Downstairs, in the crowd, men in kilts were getting wasted. The socialites did their turns and lined up backstage for the final walk. One by one, they passed down the runway. Olivia turned, walked backstage, and headed up the stairs. Just as she trotted up the right side, Tinsley came down the left, preparing to do her final turn. Staring straight ahead, she stiffened her left shoulder and appeared to knock into Olivia, who stumbled into the railing. “Oh, my God,” a girl behind Olivia said. “I can’t believe it!”
The next day, the tabloid press reported the alleged event, as well as Tinsley’s denial: “I never came within an arm’s length of her.”
Socialite Rank covered the incident by not mentioning it at all. Instead, the Website quoted an e-mail that it claimed originated with one of the show’s coordinators. “Olivia looked stunning” was the judgment, “but no one really knew who she was. She barely received any applause. Tinsley really worked it and it showed.”
By the middle of April, many of the women had fled the circuit. They stayed home and had dinner parties away from the cameras. At charity events, paranoia set in. “You never know who you’re talking to,” one socialite said. “You could be talking to somebody who could write something terrible. They probably already have.” Socialites speculated about who could be behind the Website. They threw names about at random. Some, once fingered, had to make multiple denials. One girl called it “a witch hunt.”
Suspicion centered around three groups of suspects. Most thought the writer Derek Blasberg, who had left Vogue for a career as a freelancer, had founded the site along with a few collaborators, perhaps including his friend Lyle Maltz. Tinsley Mortimer’s brother-in-law Peter Davis ran a close second. “Don’t you know?” he joked to friends. “I’m the one who runs Socialite Rank.” But that pesky matter of the Website’s oddly ungrammatical voice kept arising. An inner circle of socialites began to suspect Fashion Week Daily reporter Valentine Rei and his stepsister, Olga Rei. The teetotaling Russians arrived on the scene three years ago, party crashers cadging invitations, handing out business cards, and sidling up to the most famous people in the room.
They look like twins and opposites: Valentine is tall, blond, and reedy, with a skinny chest and dangling arms; Olga is blonde, too, but busty, standing barely five foot four inches. They don’t drink, don’t smoke, but they’re addicted to fame, having sought it out at a young age. They were child stars in Russia, where they met and grew up together, after Valentine’s father married Olga’s mother. Valentine was a host for the Miss Moscow pageant at the age of 7, then he appeared on game shows; Olga was a V.J. on Russian TV. “It’s almost like destiny,” Valentine says, “for us to be intertwined.”
Moving to New York in 1995, Olga and Valentine attended artsy La Guardia High. They are from a wealthy family—each summer they sun in Hella, Iceland, where Olga keeps her two favorite horses, Beyoncé and Rod Stewart—but they quickly fit in with the sketchpad dreamers and theater geeks of La Guardia. Inspired by the school’s annual Halloween parade, the duo began hosting a party of their own. Last October 31, they draped Bungalow 8 in black and gold. Fabiola arrived in body tattoos, Tinsley as Strawberry Shortcake.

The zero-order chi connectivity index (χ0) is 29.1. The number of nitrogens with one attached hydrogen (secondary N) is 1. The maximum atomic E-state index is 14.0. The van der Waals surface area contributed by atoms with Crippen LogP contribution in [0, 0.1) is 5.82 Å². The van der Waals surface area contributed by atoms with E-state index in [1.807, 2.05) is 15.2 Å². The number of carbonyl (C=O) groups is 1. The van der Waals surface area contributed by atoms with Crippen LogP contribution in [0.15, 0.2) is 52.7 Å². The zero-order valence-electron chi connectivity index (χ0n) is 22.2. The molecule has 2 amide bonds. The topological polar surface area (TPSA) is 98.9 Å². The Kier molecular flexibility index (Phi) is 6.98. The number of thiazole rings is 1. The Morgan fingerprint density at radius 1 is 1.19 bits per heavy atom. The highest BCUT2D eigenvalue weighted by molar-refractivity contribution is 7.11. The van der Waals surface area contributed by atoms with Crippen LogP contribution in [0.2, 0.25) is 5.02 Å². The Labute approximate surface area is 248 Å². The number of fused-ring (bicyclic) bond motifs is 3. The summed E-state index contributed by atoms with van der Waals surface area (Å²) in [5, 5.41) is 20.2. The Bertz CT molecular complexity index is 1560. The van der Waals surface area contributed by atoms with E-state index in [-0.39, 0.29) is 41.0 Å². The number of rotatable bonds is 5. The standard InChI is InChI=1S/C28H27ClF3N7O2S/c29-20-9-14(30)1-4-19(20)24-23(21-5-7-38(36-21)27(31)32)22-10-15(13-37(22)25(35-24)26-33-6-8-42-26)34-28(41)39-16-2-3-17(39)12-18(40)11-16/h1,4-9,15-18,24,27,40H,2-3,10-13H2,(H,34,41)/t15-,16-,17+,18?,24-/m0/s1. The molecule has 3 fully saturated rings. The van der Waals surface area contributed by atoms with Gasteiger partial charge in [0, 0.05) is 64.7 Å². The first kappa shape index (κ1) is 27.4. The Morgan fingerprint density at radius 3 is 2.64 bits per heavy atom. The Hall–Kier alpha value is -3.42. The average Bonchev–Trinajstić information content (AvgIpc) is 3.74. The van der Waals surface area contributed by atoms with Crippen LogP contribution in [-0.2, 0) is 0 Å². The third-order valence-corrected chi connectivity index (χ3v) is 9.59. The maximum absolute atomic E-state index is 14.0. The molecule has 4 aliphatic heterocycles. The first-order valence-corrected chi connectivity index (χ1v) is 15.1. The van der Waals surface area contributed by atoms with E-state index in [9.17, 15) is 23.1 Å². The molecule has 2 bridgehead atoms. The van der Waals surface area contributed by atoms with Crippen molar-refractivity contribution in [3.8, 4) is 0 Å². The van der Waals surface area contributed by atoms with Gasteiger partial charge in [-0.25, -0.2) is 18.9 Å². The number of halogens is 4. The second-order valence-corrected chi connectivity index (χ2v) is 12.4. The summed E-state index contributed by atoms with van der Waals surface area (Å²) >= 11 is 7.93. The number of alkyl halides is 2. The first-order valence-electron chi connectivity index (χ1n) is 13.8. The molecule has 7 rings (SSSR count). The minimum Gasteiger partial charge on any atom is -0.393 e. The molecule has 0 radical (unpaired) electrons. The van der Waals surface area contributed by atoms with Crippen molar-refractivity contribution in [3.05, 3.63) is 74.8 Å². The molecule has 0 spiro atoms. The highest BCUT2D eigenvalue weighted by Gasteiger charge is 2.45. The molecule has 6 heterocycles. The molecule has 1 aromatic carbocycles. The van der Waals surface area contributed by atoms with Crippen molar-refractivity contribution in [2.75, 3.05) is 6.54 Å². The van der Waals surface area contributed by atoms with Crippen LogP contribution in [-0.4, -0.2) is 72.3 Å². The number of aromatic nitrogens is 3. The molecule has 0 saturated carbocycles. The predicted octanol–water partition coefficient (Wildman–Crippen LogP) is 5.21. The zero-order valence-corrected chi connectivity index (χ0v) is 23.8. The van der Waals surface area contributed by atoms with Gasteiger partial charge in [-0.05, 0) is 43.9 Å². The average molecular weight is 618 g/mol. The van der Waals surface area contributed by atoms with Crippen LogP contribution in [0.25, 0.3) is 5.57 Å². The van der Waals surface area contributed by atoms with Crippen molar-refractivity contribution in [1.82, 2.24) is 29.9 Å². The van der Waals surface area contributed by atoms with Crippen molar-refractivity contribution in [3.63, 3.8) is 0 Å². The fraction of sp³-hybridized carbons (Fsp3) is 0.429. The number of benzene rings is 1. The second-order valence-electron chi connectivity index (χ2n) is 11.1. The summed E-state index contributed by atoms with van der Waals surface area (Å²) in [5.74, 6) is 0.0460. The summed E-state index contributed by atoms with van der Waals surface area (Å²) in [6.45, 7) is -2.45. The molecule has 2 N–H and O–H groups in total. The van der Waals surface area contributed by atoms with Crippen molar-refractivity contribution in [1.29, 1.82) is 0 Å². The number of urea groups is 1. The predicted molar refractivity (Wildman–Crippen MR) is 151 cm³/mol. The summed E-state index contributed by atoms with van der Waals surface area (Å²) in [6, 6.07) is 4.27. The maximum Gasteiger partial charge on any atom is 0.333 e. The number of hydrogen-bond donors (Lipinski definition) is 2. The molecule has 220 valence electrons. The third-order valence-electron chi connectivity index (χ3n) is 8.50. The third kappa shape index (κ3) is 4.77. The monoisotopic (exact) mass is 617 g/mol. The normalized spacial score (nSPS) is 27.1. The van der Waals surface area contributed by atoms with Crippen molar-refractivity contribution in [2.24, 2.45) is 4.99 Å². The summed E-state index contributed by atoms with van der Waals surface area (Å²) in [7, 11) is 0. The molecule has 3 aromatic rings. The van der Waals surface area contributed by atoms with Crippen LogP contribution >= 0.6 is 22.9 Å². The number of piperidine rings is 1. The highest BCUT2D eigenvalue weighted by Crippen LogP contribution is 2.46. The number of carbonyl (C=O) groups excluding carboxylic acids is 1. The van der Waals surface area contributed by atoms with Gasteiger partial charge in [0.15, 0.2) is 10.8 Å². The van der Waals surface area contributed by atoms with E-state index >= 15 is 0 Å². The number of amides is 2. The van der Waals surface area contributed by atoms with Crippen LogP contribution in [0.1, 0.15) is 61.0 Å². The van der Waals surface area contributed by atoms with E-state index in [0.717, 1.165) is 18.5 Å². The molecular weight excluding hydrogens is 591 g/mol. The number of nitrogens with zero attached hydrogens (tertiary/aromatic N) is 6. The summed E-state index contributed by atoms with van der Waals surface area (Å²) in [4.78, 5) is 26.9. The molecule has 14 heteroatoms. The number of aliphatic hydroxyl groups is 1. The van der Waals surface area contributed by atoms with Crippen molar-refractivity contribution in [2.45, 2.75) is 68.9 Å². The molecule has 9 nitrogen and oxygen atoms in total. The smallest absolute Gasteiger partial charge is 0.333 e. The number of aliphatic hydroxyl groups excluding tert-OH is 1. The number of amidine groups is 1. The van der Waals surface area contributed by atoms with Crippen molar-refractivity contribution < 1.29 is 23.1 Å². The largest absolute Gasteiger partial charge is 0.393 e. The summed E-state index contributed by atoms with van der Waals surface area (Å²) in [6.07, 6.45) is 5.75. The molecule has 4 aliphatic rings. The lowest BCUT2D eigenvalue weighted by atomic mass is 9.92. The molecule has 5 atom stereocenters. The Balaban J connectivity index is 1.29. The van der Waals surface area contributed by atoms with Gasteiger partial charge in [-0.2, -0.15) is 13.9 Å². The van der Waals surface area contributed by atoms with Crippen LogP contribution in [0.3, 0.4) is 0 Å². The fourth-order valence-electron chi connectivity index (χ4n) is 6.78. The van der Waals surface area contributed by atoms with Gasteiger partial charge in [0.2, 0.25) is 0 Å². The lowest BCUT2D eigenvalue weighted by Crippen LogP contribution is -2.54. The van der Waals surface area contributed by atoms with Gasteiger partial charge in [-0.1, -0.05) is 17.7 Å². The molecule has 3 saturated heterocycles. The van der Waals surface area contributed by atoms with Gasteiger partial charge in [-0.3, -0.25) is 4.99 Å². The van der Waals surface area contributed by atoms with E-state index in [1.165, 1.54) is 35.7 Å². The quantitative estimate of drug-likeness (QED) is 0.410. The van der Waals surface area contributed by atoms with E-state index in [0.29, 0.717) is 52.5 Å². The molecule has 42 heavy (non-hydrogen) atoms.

Suspicions that Olga and Valentine secretly ran Socialite Rank grew gradually. “They were wannabes for a long time,” one fixture in the scene says, “and sometime or other they started acting like they were somebodies.” On Socialite Rank’s final post, “The Year of the Rank,” Olga’s face appeared in a gallery that included all the top girls except Olivia. “One of these things is not like the others,” said Peter Davis.
I first met Olga and Valentine in early April, at Ono in the Gansevoort hotel. It was pouring rain and we hunched together over cast-iron teapots, sipping from hot mugs of cardamom tea. Valentine wore a sling; he had recently broken his elbow when he fell off the runway at a Y-3 Fashion Show—for a Fashion Week Daily reporter, the equivalent of a Purple Heart. Olga, an account manager for Lippmann Advertising, shares Valentine’s drive. At 23, they’ve already helped launch a glossy fashion magazine, Quadrafoil.
We ordered some dumplings and began to talk. The cosmically connected kids—born just three days apart—talked about their unconscious harmony, often completing each other’s sentences. I asked how they saw themselves in this world. “Powerful people control famous people,” Valentine said. “That’s what we want to be.”
I brought up socialites. Valentine told me there are socialites in Russia, too, only there they are called svietskiyi lvitzi—social lionesses. “Think Tinsley,” Valentine said. “But the hair’s going to be bigger, longer, more luxurious.”